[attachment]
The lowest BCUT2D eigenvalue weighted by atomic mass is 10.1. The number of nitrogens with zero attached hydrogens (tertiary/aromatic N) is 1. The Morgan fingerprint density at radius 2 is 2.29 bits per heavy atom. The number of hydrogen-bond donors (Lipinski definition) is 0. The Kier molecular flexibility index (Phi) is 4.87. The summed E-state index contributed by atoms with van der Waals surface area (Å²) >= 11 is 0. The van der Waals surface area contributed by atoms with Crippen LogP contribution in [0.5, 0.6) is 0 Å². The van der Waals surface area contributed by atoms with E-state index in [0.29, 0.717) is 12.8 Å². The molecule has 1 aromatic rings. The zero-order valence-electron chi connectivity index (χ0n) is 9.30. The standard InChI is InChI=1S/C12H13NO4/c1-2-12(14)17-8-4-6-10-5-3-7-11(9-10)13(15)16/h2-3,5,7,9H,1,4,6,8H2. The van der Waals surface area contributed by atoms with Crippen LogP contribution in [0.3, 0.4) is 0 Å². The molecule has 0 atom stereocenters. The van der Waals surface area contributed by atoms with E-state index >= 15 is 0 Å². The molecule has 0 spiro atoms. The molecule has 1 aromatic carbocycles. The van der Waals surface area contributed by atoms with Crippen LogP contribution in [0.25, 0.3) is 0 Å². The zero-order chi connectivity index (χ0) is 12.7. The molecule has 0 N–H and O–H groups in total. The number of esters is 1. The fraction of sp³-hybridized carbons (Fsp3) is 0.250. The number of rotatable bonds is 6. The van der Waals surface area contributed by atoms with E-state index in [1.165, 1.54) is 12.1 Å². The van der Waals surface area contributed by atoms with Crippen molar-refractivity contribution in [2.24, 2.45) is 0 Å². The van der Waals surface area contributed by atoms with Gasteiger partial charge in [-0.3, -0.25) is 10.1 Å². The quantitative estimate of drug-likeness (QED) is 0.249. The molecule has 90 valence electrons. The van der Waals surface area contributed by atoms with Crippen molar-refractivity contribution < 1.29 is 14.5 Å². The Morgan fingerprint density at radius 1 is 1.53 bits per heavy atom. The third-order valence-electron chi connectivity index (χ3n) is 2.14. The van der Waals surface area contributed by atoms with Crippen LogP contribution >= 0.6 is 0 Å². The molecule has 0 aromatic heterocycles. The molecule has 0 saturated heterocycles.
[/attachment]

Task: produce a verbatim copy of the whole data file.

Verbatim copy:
The lowest BCUT2D eigenvalue weighted by atomic mass is 10.1. The number of nitrogens with zero attached hydrogens (tertiary/aromatic N) is 1. The Morgan fingerprint density at radius 2 is 2.29 bits per heavy atom. The number of hydrogen-bond donors (Lipinski definition) is 0. The Kier molecular flexibility index (Phi) is 4.87. The summed E-state index contributed by atoms with van der Waals surface area (Å²) >= 11 is 0. The van der Waals surface area contributed by atoms with Crippen LogP contribution in [0.5, 0.6) is 0 Å². The van der Waals surface area contributed by atoms with E-state index in [0.29, 0.717) is 12.8 Å². The molecule has 1 aromatic rings. The zero-order valence-electron chi connectivity index (χ0n) is 9.30. The standard InChI is InChI=1S/C12H13NO4/c1-2-12(14)17-8-4-6-10-5-3-7-11(9-10)13(15)16/h2-3,5,7,9H,1,4,6,8H2. The van der Waals surface area contributed by atoms with Crippen LogP contribution in [0.3, 0.4) is 0 Å². The molecule has 0 atom stereocenters. The van der Waals surface area contributed by atoms with E-state index >= 15 is 0 Å². The molecule has 0 spiro atoms. The molecule has 1 aromatic carbocycles. The van der Waals surface area contributed by atoms with Crippen LogP contribution in [0.25, 0.3) is 0 Å². The zero-order chi connectivity index (χ0) is 12.7. The molecule has 0 N–H and O–H groups in total. The number of esters is 1. The fraction of sp³-hybridized carbons (Fsp3) is 0.250. The number of rotatable bonds is 6. The van der Waals surface area contributed by atoms with E-state index in [1.165, 1.54) is 12.1 Å². The van der Waals surface area contributed by atoms with Crippen molar-refractivity contribution in [2.24, 2.45) is 0 Å². The van der Waals surface area contributed by atoms with Gasteiger partial charge in [-0.3, -0.25) is 10.1 Å². The quantitative estimate of drug-likeness (QED) is 0.249. The molecule has 90 valence electrons. The van der Waals surface area contributed by atoms with Crippen molar-refractivity contribution < 1.29 is 14.5 Å². The Morgan fingerprint density at radius 1 is 1.53 bits per heavy atom. The third-order valence-electron chi connectivity index (χ3n) is 2.14. The van der Waals surface area contributed by atoms with Crippen LogP contribution >= 0.6 is 0 Å². The molecule has 0 aromatic heterocycles. The molecule has 0 saturated heterocycles.